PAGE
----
Julia Bacha: It was definitely the hardest film that I’ve ever made, because I am used to having a camera in my hand and filming in real time what’s happening. This is not the case [with this film]. We were dealing with a movement that was clandestine, so they did not document it themselves. With the story of women, even in societies that might not be as traditionally patriarchal as Palestinian society is, women generally don’t get documented in protest movements. The cameras kind of have a way of focusing on the man. That then becomes the sort of raw material that historians have later for patching together what happened at the time. Fifty percent of the story is missing in most of these historical accounts. We really wanted to make up for that, and provide the other 50%.
AS: Tell me about the use of animation in the film, and what that meant as a creative choice?
JB: That was, in many ways, a direct result of having to tell a story that has not been documented. This was the first time that I worked with animation. I was worried about it because this issue is very divisive, and people are quick to doubt narratives that go counter to what they grew up with. Using animation as opposed to real archival footage felt like it could be a stretch in that regard, but it was really the only option, so I just had to go for it.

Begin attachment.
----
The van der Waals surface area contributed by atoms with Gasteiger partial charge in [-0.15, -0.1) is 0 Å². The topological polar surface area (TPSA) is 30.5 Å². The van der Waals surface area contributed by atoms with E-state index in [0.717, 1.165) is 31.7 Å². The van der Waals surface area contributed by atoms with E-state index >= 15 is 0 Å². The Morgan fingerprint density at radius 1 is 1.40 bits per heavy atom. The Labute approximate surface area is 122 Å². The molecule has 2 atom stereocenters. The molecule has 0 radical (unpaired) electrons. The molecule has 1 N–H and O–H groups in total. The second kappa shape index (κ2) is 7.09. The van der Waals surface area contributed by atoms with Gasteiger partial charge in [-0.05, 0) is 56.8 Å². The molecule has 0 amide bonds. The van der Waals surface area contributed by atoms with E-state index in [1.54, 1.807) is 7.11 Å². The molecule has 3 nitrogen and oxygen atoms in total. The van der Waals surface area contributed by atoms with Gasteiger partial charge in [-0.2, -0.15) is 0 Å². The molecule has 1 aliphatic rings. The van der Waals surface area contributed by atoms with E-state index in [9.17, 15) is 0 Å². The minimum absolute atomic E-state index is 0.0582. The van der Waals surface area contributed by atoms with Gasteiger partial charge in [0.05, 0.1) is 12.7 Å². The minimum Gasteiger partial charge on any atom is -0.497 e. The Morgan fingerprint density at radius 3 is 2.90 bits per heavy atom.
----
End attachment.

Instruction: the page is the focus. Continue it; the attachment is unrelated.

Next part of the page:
It ended up going from being a solution to a problem, and one I thought could create more challenges, to being the heartbeat of the film, and actually the part that people respond most powerfully to.
AS: Have you been surprised by some of the reactions to the film?
JB: I knew the story was important and hadn’t been told, and so I knew that many people would appreciate it, but I also didn’t know that the film would land at a time when [the topic of] women’s invisibility, and a women’s movement, would be so alive.
The fact that today’s movements here in the US are being led by women, so many of them, from Black Lives Matter to the Women’s March . . . We’ve been getting so many requests from organizers across the country and around the world that want to use this film because they say, “This is my story too.” That has been really touching and very powerful to see.